Unit 2 12.4B Indian Economy (George's)
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Rupee seen slipping back to 70: Why it's good for India's economy

Rupee seen slipping back to 70: Why it's good for India's economy | Unit 2 12.4B Indian Economy (George's) | Scoop.it
Indian stock markets may be on a roll, hitting new highs every day since last Wednesday; but the rupee is virtually where it was, flickering in the 61-62 range. Experts have a proratable view on...
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Indian economy will turn a corner by March 2013: Montek

Indian economy will turn a corner by March 2013: Montek | Unit 2 12.4B Indian Economy (George's) | Scoop.it
In the interview, Mr. Ahluwalia said that the immediate priority for the government was to show that the Indian economy, which is facing the risk of downgrades from rating agencies, is turning around.

Via Shivani Mohan
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G20: Time to switch to economic slowdown — RT Op-Edge - RT News

G20: Time to switch to economic slowdown — RT Op-Edge - RT News | Unit 2 12.4B Indian Economy (George's) | Scoop.it
The current Indian financial crisis is being compared to the 1991 crisis when the Indian economy had tanked to its worst imaginable depths. In 1991 India had infamously slid to the worst-ever external payment crisis when ...
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A Housing Slump in India - New York Times

A Housing Slump in India - New York Times | Unit 2 12.4B Indian Economy (George's) | Scoop.it
New York Times
A Housing Slump in India
New York Times
The real estate market in cities across India is crumbling as the Indian economy slows. The rupee has dropped nearly 20 percent against the dollar since early May, scaring away foreign investors.
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India likely to become 3rd largest economy by 2030: Report

India likely to become 3rd largest economy by 2030: Report | Unit 2 12.4B Indian Economy (George's) | Scoop.it
NEW DELHI: India is likely to become the third largest economy by 2030 behind China and the USA, a Standard Chartered report said while projecting that the world is in the midst of an economic...
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Economic reforms positive for India's credit worthiness: Fitch - The Economic Times

Economic reforms positive for India's credit worthiness: Fitch - The Economic Times | Unit 2 12.4B Indian Economy (George's) | Scoop.it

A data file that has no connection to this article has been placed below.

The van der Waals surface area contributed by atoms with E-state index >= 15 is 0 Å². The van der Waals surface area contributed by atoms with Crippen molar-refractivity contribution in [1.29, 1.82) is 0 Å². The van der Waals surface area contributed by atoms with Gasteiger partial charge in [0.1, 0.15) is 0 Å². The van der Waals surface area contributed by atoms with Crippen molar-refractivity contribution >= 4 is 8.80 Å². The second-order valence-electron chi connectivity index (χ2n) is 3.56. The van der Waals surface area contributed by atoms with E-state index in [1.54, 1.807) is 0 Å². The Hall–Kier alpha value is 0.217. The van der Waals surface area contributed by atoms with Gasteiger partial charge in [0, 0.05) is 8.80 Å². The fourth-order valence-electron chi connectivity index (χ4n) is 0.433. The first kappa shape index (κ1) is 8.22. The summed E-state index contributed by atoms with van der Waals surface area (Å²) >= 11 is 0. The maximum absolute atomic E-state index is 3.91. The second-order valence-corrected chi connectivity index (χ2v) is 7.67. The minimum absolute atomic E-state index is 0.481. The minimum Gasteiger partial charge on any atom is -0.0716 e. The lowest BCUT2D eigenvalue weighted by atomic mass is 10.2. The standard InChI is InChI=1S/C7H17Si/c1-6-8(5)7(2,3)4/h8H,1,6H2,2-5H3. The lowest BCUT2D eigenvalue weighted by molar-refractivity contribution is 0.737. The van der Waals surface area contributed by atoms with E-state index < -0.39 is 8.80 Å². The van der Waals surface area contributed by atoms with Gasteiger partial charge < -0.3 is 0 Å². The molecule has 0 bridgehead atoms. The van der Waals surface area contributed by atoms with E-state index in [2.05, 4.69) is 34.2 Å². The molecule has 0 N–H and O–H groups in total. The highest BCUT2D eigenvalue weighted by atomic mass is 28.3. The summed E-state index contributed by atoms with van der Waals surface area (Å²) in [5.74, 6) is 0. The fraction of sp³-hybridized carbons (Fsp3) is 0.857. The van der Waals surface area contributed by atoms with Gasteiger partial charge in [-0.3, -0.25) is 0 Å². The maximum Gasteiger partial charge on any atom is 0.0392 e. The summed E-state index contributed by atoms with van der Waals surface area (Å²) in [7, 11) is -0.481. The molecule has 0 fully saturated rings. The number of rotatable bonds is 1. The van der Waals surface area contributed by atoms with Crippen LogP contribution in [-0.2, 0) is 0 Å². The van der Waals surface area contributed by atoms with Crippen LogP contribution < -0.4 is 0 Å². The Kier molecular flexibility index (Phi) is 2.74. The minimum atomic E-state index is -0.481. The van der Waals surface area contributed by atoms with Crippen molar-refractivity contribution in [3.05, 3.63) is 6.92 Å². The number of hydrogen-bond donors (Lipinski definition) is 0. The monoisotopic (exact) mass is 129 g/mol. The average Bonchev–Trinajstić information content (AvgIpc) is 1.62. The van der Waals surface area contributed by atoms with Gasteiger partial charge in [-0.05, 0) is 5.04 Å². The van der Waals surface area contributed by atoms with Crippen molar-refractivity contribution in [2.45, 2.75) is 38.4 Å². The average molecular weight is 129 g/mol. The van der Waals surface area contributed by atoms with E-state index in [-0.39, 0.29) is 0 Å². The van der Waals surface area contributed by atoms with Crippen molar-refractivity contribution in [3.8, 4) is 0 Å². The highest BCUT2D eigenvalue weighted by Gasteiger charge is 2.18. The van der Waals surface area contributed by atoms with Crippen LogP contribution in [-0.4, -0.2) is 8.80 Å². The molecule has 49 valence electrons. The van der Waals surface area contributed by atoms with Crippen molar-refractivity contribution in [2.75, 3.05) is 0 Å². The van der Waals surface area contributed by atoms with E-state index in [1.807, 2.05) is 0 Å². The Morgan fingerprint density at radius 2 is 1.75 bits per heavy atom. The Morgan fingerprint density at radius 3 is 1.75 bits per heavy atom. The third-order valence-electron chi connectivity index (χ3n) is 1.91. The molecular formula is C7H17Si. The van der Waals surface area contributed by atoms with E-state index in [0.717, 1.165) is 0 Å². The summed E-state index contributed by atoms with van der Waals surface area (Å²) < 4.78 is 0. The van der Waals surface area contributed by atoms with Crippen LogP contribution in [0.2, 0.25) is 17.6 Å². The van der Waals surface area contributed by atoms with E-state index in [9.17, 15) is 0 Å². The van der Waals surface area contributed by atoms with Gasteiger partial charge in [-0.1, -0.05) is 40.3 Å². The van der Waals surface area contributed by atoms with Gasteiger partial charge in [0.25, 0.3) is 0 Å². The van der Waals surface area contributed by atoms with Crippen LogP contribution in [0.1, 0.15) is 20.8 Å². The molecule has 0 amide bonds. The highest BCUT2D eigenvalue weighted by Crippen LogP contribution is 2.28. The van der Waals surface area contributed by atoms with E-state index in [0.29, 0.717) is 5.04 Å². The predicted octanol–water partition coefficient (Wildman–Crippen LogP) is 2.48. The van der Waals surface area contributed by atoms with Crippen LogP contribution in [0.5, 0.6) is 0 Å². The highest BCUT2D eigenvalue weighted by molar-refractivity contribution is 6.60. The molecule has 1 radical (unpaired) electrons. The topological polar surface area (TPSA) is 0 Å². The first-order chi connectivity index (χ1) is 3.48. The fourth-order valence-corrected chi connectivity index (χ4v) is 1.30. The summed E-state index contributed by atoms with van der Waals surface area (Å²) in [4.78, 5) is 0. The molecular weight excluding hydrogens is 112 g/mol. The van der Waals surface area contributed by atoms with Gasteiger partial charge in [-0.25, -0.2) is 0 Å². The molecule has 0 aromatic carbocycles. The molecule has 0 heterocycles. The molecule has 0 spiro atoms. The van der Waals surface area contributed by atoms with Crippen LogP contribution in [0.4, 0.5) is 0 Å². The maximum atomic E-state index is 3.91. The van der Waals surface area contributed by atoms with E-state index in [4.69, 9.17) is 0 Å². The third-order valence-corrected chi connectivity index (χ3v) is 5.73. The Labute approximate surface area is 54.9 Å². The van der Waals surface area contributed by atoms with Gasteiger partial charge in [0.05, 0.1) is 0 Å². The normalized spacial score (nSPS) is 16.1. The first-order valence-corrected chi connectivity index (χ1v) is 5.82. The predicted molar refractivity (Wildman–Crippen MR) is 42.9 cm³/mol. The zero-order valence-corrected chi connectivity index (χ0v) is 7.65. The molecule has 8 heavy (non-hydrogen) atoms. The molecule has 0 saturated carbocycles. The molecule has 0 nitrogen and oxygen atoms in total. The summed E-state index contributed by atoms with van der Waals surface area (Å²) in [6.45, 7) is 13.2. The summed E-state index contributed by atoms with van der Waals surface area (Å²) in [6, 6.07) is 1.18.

The recent slew of measures, including FDI in retail and diesel price hike, will support India's long-term growth prospects, said Fitch.

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Indian Economy and the Crisis of a Borrowed Development Strategy | Mainstream

Indian Economy and the Crisis of a Borrowed Development Strategy | Mainstream | Unit 2 12.4B Indian Economy (George's) | Scoop.it

The economic growth rate has been falling continuously while the consumer price inflation, current account deficit in the external sector and fiscal deficit in the Budget remain at high levels. The lack of confidence in the Indian economy is manifested by the sudden and sharp decline in the value of the rupee vis-a-vis the dollar in spite of the steps taken by the government and the Reserve Bank of India. The stock markets are also fluctuating wildly reflecting the uncertainty in the minds of the investors— both Indian and foreign. The policy-makers appear to be helpless.

 

The government has tried to talk the markets up but with little effect. The PM, Finance Minister, Deputy Chairman of the Planning Commission and Economic Advisor to the PM have all made pronouncements that the economic recovery is around the corner. These predictions over the last two years have been belied as the data in the Table shows. The rate of growth has fallen quarter after quarter since the fourth quarter of 2010-11.

 

It is true that the rate of growth is still good compared both to that of most other countries in the world or to the projections by the IMF (and others) of the expected rate of growth of the world economy. This growth is also comparable to India’s historical growth rate since independence. However, the current growth path is not comparable with that prior to 1991 because that was not creating inequality and unemployment which the current marginalising growth has been doing.

 

Post-1991, growth has been fuelled by the private corporate sector with highly capital intensive technology which does not generate much employment and also increases inequality in the economy. Most of the gains have been cornered by a few leaving little to trickle down to others. This is especially true for the marginalised sections like the unorganised sectors and especially the agricultural sector which still deploys more than half of the work force. The impact of the slowdown in the growth rate is that what trickles down becomes even less and those at the bottom of the pyramid suffer even more.

 

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Via Chuck Sherwood, Senior Associate, TeleDimensions, Inc
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